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Old 03-08-2011, 04:26 PM   #1
KyleWolf
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Default Spring and Summer? Time for my first Wit

Hey everyone.

So with spring and summer around the corner (especially here with temps already reaching 70 some days) I am looking to start on a spring/summer project. Thinking I want to produce my first wit. Going to be a fairly light beer with lower gravity and of course not much hop. I know my recipe is fairly square and straight forward, I am just curious as to the recommendations on yeast. I have narrowed them down to two and I just wanted some opinions on which would work best with my recipe. Wanted something fairly clean, and not plumy or bubble-gummy. Also I am going to go a bit off style with some american hops

OG- 1.043
FG- 1.008
SRM- 3.2
IBU- 11.4

5.00lb Pilsner
3.50lb Wheat Malt
0.125 oz Citra 60min
0.125 oz Citra 15min
0.125 oz Citra 05min
.75oz Orange Peel, Bitter
.75oz Crushed Coriander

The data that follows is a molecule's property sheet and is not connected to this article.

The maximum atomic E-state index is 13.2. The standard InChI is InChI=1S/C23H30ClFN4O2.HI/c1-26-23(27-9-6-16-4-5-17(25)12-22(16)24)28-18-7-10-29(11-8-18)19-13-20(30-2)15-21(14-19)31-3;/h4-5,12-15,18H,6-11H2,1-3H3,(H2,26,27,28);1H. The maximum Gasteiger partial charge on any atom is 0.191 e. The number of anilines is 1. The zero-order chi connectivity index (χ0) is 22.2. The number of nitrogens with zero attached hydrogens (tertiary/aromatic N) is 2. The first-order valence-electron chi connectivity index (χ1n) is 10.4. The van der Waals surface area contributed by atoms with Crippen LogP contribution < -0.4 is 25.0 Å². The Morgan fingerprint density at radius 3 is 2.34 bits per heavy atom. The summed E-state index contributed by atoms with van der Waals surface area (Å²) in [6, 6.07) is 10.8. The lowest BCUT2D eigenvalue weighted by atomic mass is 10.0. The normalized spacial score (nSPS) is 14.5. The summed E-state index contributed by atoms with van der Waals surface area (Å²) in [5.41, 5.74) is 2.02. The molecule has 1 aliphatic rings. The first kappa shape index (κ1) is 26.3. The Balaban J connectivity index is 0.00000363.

The yeasts I am considering are:

WLP410 Belgian Wit II Ale Yeast
Less phenolic than WLP400, and more spicy. Will leave a bit more sweetness, and flocculation is higher than WLP400. Use to produce Belgian Wit, spiced Ales, wheat Ales, and specialty Beers.
Attenuation: 70-75%
Flocculation: Low to Medium
Optimum Fermentation Temperature: 67-74°F
Alcohol Tolerance: Medium

OR

Wyeast 3944 | Belgian Witbier™

This versatile witbier yeast strain can be used in a variety of Belgian style ales. This strain produces a complex flavor profile dominated by spicy phenolics with low to moderate ester production. It is a great strain choice when you want a delicate clove profile not to be overshadowed by esters. It will ferment fairly dry with a slightly tart finish that compliments the use of oats, malted and unmalted wheat. This strain is a true top cropping yeast requiring full fermenter headspace of 33%.

Origin:
Flocculation: Medium
Attenuation: 72-76%
Temperature Range: 62-75F, 16-24C
Alcohol Tolerance: 11 to12% ABV

Would love to hear your thoughts.
Thanks!
Kyle

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Old 03-08-2011, 06:15 PM   #2
Homercidal
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Looks good to me. I like all kinds of different yeasts in my wit, from authentic Belgian strains, to American strains for a less funky flavor. My only concern is leaving as much tart out of the beer as possible, since I don't care for it. You may have a different opinion.

I think American Hops would pair very will with a Wit, although I admit I've only used EKG I think.

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